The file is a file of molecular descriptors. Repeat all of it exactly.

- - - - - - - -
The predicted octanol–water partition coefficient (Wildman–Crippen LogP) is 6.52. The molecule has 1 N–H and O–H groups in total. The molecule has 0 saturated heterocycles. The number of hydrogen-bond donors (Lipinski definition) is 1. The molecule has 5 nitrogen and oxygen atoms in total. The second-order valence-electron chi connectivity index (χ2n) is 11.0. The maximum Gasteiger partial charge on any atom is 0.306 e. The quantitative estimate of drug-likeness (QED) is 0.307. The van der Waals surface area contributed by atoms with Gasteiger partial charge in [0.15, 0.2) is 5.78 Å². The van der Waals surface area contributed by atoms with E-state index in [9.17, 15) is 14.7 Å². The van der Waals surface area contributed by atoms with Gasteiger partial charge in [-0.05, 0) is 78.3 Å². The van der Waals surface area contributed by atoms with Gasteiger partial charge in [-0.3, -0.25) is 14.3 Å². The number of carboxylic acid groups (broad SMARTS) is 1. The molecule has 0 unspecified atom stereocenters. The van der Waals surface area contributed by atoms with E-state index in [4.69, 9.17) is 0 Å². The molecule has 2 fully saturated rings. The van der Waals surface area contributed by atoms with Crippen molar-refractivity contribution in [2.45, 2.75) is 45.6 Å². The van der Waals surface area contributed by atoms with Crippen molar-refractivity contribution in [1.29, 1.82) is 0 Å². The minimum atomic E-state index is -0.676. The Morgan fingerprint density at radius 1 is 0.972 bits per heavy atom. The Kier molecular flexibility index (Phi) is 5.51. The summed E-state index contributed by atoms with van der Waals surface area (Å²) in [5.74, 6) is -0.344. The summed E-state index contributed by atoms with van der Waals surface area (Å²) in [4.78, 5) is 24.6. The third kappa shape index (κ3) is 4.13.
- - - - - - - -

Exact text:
The predicted octanol–water partition coefficient (Wildman–Crippen LogP) is 6.52. The molecule has 1 N–H and O–H groups in total. The molecule has 0 saturated heterocycles. The number of hydrogen-bond donors (Lipinski definition) is 1. The molecule has 5 nitrogen and oxygen atoms in total. The second-order valence-electron chi connectivity index (χ2n) is 11.0. The maximum Gasteiger partial charge on any atom is 0.306 e. The quantitative estimate of drug-likeness (QED) is 0.307. The van der Waals surface area contributed by atoms with Gasteiger partial charge in [0.15, 0.2) is 5.78 Å². The van der Waals surface area contributed by atoms with E-state index in [9.17, 15) is 14.7 Å². The van der Waals surface area contributed by atoms with Gasteiger partial charge in [-0.05, 0) is 78.3 Å². The van der Waals surface area contributed by atoms with Gasteiger partial charge in [-0.3, -0.25) is 14.3 Å². The number of carboxylic acid groups (broad SMARTS) is 1. The molecule has 0 unspecified atom stereocenters. The van der Waals surface area contributed by atoms with E-state index in [4.69, 9.17) is 0 Å². The molecule has 2 fully saturated rings. The van der Waals surface area contributed by atoms with Crippen molar-refractivity contribution in [2.45, 2.75) is 45.6 Å². The van der Waals surface area contributed by atoms with Crippen molar-refractivity contribution in [1.29, 1.82) is 0 Å². The minimum atomic E-state index is -0.676. The Morgan fingerprint density at radius 1 is 0.972 bits per heavy atom. The Kier molecular flexibility index (Phi) is 5.51. The summed E-state index contributed by atoms with van der Waals surface area (Å²) in [5.74, 6) is -0.344. The summed E-state index contributed by atoms with van der Waals surface area (Å²) in [4.78, 5) is 24.6. The third kappa shape index (κ3) is 4.13.